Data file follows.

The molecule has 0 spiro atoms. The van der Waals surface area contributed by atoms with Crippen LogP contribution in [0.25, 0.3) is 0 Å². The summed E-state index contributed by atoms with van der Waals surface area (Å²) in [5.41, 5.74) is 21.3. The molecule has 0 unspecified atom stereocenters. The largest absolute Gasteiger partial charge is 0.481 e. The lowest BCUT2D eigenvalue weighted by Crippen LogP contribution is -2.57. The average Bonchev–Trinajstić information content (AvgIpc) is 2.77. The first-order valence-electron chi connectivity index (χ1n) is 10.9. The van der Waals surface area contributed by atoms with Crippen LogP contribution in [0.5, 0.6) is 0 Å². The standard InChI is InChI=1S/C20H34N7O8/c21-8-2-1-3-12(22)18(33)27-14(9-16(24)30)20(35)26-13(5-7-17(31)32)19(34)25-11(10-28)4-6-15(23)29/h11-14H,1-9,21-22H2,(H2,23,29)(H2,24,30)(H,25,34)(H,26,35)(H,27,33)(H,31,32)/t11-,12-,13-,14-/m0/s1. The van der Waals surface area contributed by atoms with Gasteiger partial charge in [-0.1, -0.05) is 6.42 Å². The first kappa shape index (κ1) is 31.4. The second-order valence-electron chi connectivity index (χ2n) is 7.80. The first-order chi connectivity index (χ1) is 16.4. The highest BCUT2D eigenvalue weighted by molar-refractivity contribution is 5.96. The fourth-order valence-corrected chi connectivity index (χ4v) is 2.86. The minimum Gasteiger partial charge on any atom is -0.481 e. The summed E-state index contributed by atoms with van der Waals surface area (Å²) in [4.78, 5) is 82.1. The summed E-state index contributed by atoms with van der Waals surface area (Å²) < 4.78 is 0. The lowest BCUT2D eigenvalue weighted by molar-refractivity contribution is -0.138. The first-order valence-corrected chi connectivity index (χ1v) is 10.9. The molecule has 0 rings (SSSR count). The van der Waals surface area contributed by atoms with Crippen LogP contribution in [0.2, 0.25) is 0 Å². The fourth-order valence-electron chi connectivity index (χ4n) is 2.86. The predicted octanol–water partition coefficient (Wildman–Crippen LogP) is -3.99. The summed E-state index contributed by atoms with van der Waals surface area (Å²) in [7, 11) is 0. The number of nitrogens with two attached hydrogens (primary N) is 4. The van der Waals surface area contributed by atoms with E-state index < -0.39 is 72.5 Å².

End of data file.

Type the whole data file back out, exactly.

The molecule has 0 spiro atoms. The van der Waals surface area contributed by atoms with Crippen LogP contribution in [0.25, 0.3) is 0 Å². The summed E-state index contributed by atoms with van der Waals surface area (Å²) in [5.41, 5.74) is 21.3. The molecule has 0 unspecified atom stereocenters. The largest absolute Gasteiger partial charge is 0.481 e. The lowest BCUT2D eigenvalue weighted by Crippen LogP contribution is -2.57. The average Bonchev–Trinajstić information content (AvgIpc) is 2.77. The first-order valence-electron chi connectivity index (χ1n) is 10.9. The van der Waals surface area contributed by atoms with Crippen LogP contribution in [0.5, 0.6) is 0 Å². The standard InChI is InChI=1S/C20H34N7O8/c21-8-2-1-3-12(22)18(33)27-14(9-16(24)30)20(35)26-13(5-7-17(31)32)19(34)25-11(10-28)4-6-15(23)29/h11-14H,1-9,21-22H2,(H2,23,29)(H2,24,30)(H,25,34)(H,26,35)(H,27,33)(H,31,32)/t11-,12-,13-,14-/m0/s1. The van der Waals surface area contributed by atoms with Gasteiger partial charge in [-0.1, -0.05) is 6.42 Å². The first kappa shape index (κ1) is 31.4. The second-order valence-electron chi connectivity index (χ2n) is 7.80. The first-order chi connectivity index (χ1) is 16.4. The highest BCUT2D eigenvalue weighted by molar-refractivity contribution is 5.96. The fourth-order valence-corrected chi connectivity index (χ4v) is 2.86. The minimum Gasteiger partial charge on any atom is -0.481 e. The summed E-state index contributed by atoms with van der Waals surface area (Å²) in [4.78, 5) is 82.1. The summed E-state index contributed by atoms with van der Waals surface area (Å²) < 4.78 is 0. The lowest BCUT2D eigenvalue weighted by molar-refractivity contribution is -0.138. The first-order valence-corrected chi connectivity index (χ1v) is 10.9. The molecule has 0 rings (SSSR count). The van der Waals surface area contributed by atoms with Crippen LogP contribution in [0.2, 0.25) is 0 Å². The fourth-order valence-electron chi connectivity index (χ4n) is 2.86. The predicted octanol–water partition coefficient (Wildman–Crippen LogP) is -3.99. The summed E-state index contributed by atoms with van der Waals surface area (Å²) in [7, 11) is 0. The number of nitrogens with two attached hydrogens (primary N) is 4. The van der Waals surface area contributed by atoms with E-state index < -0.39 is 72.5 Å².